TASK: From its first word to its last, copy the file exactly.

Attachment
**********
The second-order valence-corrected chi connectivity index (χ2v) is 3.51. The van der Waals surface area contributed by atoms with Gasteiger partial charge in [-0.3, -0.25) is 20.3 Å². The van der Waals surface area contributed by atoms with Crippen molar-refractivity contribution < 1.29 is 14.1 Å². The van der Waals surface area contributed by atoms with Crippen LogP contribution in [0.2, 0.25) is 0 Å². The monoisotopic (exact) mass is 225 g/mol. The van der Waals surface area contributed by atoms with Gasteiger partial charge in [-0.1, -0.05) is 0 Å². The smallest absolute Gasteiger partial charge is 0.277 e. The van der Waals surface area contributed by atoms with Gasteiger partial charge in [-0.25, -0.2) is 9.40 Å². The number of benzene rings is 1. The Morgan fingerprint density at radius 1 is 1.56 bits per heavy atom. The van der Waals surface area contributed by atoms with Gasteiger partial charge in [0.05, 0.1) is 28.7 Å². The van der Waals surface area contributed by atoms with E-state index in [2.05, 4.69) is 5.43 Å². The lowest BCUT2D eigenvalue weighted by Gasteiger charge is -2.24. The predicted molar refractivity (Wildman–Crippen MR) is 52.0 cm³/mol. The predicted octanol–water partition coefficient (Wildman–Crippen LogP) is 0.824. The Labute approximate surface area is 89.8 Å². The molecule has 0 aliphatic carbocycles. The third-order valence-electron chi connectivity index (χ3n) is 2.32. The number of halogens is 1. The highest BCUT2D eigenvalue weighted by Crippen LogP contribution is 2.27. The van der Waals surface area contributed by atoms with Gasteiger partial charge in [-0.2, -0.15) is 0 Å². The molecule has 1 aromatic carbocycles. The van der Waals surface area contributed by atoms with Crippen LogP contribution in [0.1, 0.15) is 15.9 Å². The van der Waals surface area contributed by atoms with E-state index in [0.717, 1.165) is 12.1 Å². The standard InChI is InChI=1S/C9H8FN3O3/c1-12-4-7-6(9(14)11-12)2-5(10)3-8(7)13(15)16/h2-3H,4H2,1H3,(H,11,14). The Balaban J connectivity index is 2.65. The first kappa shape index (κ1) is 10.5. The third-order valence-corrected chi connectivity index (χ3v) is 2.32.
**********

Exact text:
The second-order valence-corrected chi connectivity index (χ2v) is 3.51. The van der Waals surface area contributed by atoms with Gasteiger partial charge in [-0.3, -0.25) is 20.3 Å². The van der Waals surface area contributed by atoms with Crippen molar-refractivity contribution < 1.29 is 14.1 Å². The van der Waals surface area contributed by atoms with Crippen LogP contribution in [0.2, 0.25) is 0 Å². The monoisotopic (exact) mass is 225 g/mol. The van der Waals surface area contributed by atoms with Gasteiger partial charge in [-0.1, -0.05) is 0 Å². The smallest absolute Gasteiger partial charge is 0.277 e. The van der Waals surface area contributed by atoms with Gasteiger partial charge in [-0.25, -0.2) is 9.40 Å². The number of benzene rings is 1. The Morgan fingerprint density at radius 1 is 1.56 bits per heavy atom. The van der Waals surface area contributed by atoms with Gasteiger partial charge in [0.05, 0.1) is 28.7 Å². The van der Waals surface area contributed by atoms with E-state index in [2.05, 4.69) is 5.43 Å². The lowest BCUT2D eigenvalue weighted by Gasteiger charge is -2.24. The predicted molar refractivity (Wildman–Crippen MR) is 52.0 cm³/mol. The predicted octanol–water partition coefficient (Wildman–Crippen LogP) is 0.824. The Labute approximate surface area is 89.8 Å². The molecule has 0 aliphatic carbocycles. The third-order valence-electron chi connectivity index (χ3n) is 2.32. The number of halogens is 1. The highest BCUT2D eigenvalue weighted by Crippen LogP contribution is 2.27. The van der Waals surface area contributed by atoms with Gasteiger partial charge in [-0.2, -0.15) is 0 Å². The molecule has 1 aromatic carbocycles. The van der Waals surface area contributed by atoms with Crippen LogP contribution in [0.1, 0.15) is 15.9 Å². The van der Waals surface area contributed by atoms with E-state index in [0.717, 1.165) is 12.1 Å². The standard InChI is InChI=1S/C9H8FN3O3/c1-12-4-7-6(9(14)11-12)2-5(10)3-8(7)13(15)16/h2-3H,4H2,1H3,(H,11,14). The Balaban J connectivity index is 2.65. The first kappa shape index (κ1) is 10.5. The third-order valence-corrected chi connectivity index (χ3v) is 2.32.